Zoukei-mura (ZM) have released the sixth edition of their “Super Wings Series” the Heinkel He 219 A-0 Uhu (Eagle-Owl). ZM’s stated intent is “using the magical substance of plastic, we want to reproduce the genuine aircraft as a model”. A lofty goal. Do they achieve it?
A brief history
In early 1940 the RAF was forced to restrict the bombing of the German mainland to nighttime. This was due to the effective use, by Germany, of early warning radar and interceptor flights during daytime. In May of 1940 the Ruhr region sustained its first large scale bombing by the RAF, at night. As a reaction, the Luftwaffe re-established the night fighter wing Nachtjagd-Geshwader 1 (aka NJG1).
NJG1 was forced to use several aircraft that weren’t really designed to be night fighters, such as the Bf 110, Do 17, Do 215 and Ju 88. This was effective for a short time, but eventually failed against the intensifying RAF squadrons.
In the summer of 1941, Heinkel decided to revamp their P1055 escort fighter into a night fighter. However, the resulting design was unlike anything previously built, and was designated the He 219. Among the unique characteristics of this aircraft were:
• A “tricycle” landing gear arrangement, with a nose wheel rather than a “tail dragger”
• A long slender fuselage with tandem seating for the pilot and navigator/radar operator
• The first mass-produced ejection seat
• A split vertical stabilizer to avoid collision with the ejecting seats.
Early production models of the He 219 were designated as A-0 (the variation modeled). The first of these were sent to the Netherlands where Major Streib is credited with shooting down five Lancaster bombers in less than 90 minutes. He then “ruined his day” by crashing upon landing, but walked away from that. These early models were attributed with many other kills, including the de Havilland Mosquito which was previously considered “untouchable”. However, various sources indicate that records from both sides don’t support these claims.
The nickname Uhu meaning “Eagle Owl” I assume refers to the radar used to find targets at night. Due to politics, short supply of parts, etc. fewer than 300 of these were built, and even those saw limited service. Just one more thing that could have significantly affected the progress of the war, but fortunately didn’t.
This kit is packed as well or better than almost any I have seen, and it’s big! The “lid” comes off like any other kit, but then there’s a complete box under that – see pictures. Each sprue comes in its own sealed bag, with a bit of air for cushioning.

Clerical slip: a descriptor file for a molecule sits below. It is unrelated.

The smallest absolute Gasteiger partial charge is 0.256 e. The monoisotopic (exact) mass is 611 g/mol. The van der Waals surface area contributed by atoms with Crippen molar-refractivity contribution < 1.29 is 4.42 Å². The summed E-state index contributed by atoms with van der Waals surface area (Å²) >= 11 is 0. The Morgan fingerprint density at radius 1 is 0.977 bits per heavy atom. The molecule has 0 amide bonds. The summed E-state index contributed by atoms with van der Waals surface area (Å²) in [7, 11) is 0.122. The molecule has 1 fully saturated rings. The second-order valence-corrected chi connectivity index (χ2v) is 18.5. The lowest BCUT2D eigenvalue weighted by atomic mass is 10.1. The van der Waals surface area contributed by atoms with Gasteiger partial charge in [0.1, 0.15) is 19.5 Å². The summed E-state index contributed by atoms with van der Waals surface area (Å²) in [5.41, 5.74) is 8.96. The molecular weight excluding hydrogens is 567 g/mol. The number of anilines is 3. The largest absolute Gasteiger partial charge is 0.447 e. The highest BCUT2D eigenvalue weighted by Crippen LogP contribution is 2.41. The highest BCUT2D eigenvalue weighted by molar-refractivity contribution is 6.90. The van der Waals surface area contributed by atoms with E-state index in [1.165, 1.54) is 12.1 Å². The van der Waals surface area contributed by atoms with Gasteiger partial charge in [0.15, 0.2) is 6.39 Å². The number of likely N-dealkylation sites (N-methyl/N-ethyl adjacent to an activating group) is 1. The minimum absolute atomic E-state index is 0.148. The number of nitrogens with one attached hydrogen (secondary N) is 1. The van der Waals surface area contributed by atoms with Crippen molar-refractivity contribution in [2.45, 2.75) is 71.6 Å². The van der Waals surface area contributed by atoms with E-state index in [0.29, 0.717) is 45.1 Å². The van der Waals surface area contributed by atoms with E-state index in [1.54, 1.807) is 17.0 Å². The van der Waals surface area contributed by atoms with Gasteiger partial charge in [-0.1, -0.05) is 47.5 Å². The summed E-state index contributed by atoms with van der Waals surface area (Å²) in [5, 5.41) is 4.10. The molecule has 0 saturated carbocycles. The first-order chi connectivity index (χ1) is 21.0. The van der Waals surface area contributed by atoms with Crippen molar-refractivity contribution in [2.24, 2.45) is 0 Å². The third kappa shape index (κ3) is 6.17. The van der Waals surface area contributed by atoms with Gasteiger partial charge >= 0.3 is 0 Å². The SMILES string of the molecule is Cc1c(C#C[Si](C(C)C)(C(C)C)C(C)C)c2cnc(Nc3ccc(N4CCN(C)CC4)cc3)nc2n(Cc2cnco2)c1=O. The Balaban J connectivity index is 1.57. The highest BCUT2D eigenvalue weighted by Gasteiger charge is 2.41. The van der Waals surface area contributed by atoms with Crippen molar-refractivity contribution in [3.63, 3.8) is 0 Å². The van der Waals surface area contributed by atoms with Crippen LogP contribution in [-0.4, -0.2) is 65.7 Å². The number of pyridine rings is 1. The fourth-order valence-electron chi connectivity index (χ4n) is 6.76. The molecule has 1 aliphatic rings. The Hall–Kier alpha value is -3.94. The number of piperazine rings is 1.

The kit consists of 17 sprues (ZM calls runners) as follows:
• A – Main fuselage
• B – Engine nacelles (two)
• C – Main wing
• D – More fuselage
• E – Tail and vertical stabilizers
• F – Cockpit and fuselage interior
• G – Engine (two) a kit of its own
• H – More interior structure
• I – Armament, front gear
• J – Landing gear, and engine
• K – Canopy and other clear parts
• L – Fuselage
• M – Canopy frame used with K
• N – One piece canopy. An option to K and M
In addition, there are:
• Masking for use with canopy N
• Cast landing gear replacements
• A metal bar for axels on the above (I couldn’t find this)
• A substantial nose weight.
The instructions are truly a “piece of work” in the best sense. The build is divided into several sub-assemblies, and each of these has several steps. See the picture of Teil (part) 3-1 the Motor/Engine for an example. The first page of each Teil has views of the completed assembly from various angles, and then the sub-steps have pictures of that phase of the assembly. Priceless.
To get some idea about the “magical” plastic, I decided to start building one of the engines. In general (as far as I got) the fit was quite good. However, there is a small bit of flash on some pieces, and some have a mold join line that needs to be removed. One other thing I noticed was that many of the attachment points are very thick, and my “tweezers” style cutter “didn’t cut it”; I had to use the pliers style instead.
The level of detail on the engine is remarkable. However, as I painted various parts, it became obvious that lots of dry brushing and wash will be needed to bring out this detail. Unfortunately, this detail will be mostly hidden if the model is built to completion – see below for options.
When I ordered the kit I also ordered a companion book entitled “Concept Note SWS No.V” not being sure exactly what that was. I am very glad I did.
This is a 130 page book that is both a reference, and modeling guide. Almost every page has several color pictures of both an actual aircraft and the corresponding model assembly. I have provided several examples.
Did ZM achieve its goal? Well, yes and no. Based purely on a review of the instructions, my mini build, and the above book, the genuine aircraft is reproduced in this model. The detail of various interior components is remarkable. However, if the model is completed with all panels, hatches, etc. in place, then this detail will be hidden forever.
The opening pages of the concept book provide views of a completed model with various components exposed – see pictures. I think this was intended to show how various components are finished. However, this would make a very interesting way to display the details of the “genuine” model.
As with previous releases in this series ZM offers “Extra Parts”. These include photo etch, gun barrels, figure sets, etc. which can be seen on their site HERE
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